Greetings from sunny Santa Cruz, where we’re in week three of the Summer School on Philosophy of Cosmology. I gave two lectures yesterday afternoon, and in a technological miracle they’ve already appeared on YouTube. The audio and video aren’t perfect quality, but hopefully viewers can hear everything clearly.

These are closer to discussions than lectures, as I was intentionally pretty informal about the whole thing. Rather than trying to push any one specific model or idea, I gave an overview of what I take to be the relevant issues confronting someone who wants to build a cosmological model that naturally explains why the early universe had a low entropy. They are a little bit technical, as the intended audience is grad students in physics and philosophy who have already sat through two weeks of lecturing.

If there is one central idea, it’s the concept of a “cosmological realization measure” for statistical mechanics. Ordinarily, when we have some statistical system, we know some macroscopic facts about it but only have a probability distribution over the microscopic details. If our goal is to predict the future, it suffices to choose a distribution that is uniform in the Liouville measure given to us by classical mechanics (or its quantum analogue). If we want to reconstruct the past, in contrast, we need to conditionalize over trajectories that also started in a low-entropy past state — that the “Past Hypothesis” that is required to get stat mech off the ground in a world governed by time-symmetric fundamental laws.

The goal I am pursuing is to find cosmological scenarios in which the Past Hypothesis is predicted by the dynamics, not merely assumed. We imagine a “large universe,” one in which local macroscopic situations (like a box of gas or a lecture hall full of students) occur many times. Then we can define a measure over the microconditions corresponding to such situations by looking at the ways in which those situations actually appear in the cosmic history. The hope — still just a hope, really — is that familiar situations like observers or lecture halls or apple pies appear predominantly in the aftermath of low-entropy Big-Bang-like states. That would stand in marked contrast to the straightforward Boltzmannian expectation that any particular low-entropy state is both preceded by and followed by higher-entropy configurations. I don’t think any particular model completely succeeds in this ambition, but I’m optimistic that we can build theories of this type. We shall see.

I sure hope David Stern is a fake name used to make douchebag comments so that nobody knows what a ignorant and over abundantly arrogant assclown you are.

@Meh

Totally agree about this Stern idiot. In addition it appears that English is not his native language, looking at his fractured syntax. This is probably one of the reasons why he obviously didn’t understand anything in Prof. Carroll’s lectures.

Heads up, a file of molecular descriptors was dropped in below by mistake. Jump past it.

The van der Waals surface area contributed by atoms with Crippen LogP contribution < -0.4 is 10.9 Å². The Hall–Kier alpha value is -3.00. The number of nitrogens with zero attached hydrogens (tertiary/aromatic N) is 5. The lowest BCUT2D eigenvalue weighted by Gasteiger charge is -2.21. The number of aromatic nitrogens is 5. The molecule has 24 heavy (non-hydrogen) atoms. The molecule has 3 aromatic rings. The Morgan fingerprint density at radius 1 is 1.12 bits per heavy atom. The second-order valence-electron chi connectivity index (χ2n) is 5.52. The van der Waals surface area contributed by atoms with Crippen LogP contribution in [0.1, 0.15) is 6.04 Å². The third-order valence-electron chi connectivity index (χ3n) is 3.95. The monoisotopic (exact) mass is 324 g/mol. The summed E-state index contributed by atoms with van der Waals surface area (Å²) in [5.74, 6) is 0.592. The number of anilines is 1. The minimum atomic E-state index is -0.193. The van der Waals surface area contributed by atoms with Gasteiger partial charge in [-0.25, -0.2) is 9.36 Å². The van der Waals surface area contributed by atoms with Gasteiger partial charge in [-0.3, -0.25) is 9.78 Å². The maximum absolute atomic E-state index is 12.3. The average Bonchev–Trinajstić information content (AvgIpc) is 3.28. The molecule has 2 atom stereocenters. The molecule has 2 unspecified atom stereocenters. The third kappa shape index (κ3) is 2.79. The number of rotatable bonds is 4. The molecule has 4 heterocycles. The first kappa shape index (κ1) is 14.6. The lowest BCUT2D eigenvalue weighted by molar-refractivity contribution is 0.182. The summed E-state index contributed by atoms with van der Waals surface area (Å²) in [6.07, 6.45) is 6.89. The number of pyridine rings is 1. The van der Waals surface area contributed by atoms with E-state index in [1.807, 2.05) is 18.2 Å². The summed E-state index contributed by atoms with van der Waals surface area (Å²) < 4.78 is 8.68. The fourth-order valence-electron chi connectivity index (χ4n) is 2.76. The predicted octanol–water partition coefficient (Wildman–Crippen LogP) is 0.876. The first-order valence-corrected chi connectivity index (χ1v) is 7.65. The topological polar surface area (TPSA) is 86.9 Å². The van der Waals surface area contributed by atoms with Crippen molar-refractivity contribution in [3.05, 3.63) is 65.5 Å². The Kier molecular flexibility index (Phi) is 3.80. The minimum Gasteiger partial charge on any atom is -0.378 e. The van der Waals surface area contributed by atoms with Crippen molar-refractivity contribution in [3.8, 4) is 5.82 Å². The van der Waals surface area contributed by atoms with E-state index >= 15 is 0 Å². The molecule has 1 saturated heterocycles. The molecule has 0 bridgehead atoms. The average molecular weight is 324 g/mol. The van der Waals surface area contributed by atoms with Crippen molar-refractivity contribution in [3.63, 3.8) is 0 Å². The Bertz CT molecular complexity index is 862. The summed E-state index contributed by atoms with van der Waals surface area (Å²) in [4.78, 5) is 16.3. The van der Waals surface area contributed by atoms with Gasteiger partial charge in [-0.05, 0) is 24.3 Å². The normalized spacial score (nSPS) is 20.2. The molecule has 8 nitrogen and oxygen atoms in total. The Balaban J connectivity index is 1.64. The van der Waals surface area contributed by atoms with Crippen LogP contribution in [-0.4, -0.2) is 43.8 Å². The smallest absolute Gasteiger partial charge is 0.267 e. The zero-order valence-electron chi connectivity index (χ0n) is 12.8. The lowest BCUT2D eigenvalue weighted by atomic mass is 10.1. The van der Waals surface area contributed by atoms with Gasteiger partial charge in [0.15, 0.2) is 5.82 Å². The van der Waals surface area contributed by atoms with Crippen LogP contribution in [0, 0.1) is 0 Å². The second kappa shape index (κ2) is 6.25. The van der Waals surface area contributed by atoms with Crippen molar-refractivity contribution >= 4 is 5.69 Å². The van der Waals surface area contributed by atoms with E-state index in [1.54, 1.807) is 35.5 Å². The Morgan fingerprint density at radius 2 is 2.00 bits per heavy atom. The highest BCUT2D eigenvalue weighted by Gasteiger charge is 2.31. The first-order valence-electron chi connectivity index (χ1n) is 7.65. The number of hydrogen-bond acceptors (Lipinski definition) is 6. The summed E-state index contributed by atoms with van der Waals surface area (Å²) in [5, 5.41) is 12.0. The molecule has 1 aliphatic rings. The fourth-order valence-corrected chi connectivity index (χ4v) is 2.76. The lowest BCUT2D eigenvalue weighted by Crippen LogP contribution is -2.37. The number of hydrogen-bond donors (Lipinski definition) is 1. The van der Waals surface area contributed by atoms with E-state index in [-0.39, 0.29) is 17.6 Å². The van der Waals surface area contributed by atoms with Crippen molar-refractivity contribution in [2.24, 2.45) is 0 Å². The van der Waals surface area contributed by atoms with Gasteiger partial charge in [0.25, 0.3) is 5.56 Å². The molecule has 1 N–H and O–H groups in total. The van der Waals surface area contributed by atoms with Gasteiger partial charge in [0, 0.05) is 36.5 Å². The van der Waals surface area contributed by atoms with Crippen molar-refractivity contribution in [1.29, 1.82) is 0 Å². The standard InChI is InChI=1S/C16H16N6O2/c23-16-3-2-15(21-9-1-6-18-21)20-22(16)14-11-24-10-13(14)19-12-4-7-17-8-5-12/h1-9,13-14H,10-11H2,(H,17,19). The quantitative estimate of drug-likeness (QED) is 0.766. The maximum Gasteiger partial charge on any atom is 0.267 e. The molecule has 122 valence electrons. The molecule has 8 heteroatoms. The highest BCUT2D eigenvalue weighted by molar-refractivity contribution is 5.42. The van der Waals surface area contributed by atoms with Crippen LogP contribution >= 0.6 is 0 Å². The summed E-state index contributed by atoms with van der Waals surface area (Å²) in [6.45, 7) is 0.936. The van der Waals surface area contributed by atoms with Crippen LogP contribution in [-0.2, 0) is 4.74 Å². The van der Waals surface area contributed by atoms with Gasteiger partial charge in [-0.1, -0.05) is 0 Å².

Gizelle: yes, the definition of entropy is a bit of a problem.

Meh: I’ll try to restate succinctly. I meant fundamental physics, not thermodynamics. Heat is just an emergent system property. A “hot” electron is merely a fast-moving electron. And an electron is in itself a concentration of energy. If you annihilate a 511keV electron at rest with a positron to obtain two 511keV gamma photons, each is another concentration of energy. If you then throw them into a black hole where we say the coordinate speed of light at the event horizon is zero, they aren’t fast-moving any more, they’re stopped. (I favour the original frozen-star black-hole interpretation as opposed to the point-singularity interpretation.) Energy exists, it’s real, it’s fundamental, matter is made of it, it’s the one thing you can neither create nor destroy. But entropy is emergent. It doesn’t actually exist at the fundamental level. It’s like “sameness”. Wind the universe back so the whole thing is like one big frozen-star black hole. Energy-density isn’t infinite, or zero. Just uniform, and very very high. But there’s no motion, so there is no heat. Clocks don’t tick because “gravitational” time dilation is total, so there’s no time. And there is no light moving, so it’s dark, and there’s no definable distance either. Take a tip from the gravastar and the whole universe is “a void in the fabric of space and time”. And black-hole entropy is said to be high.

To borrow a phrase from von Neumann, nobody really knows what entropy is anyway so we can all have our ideas about it.

Sometimes in trying to understand entropy, I feel a little bit like Tantalus. Every time I get close to grasping it the grape just moves away a little bit.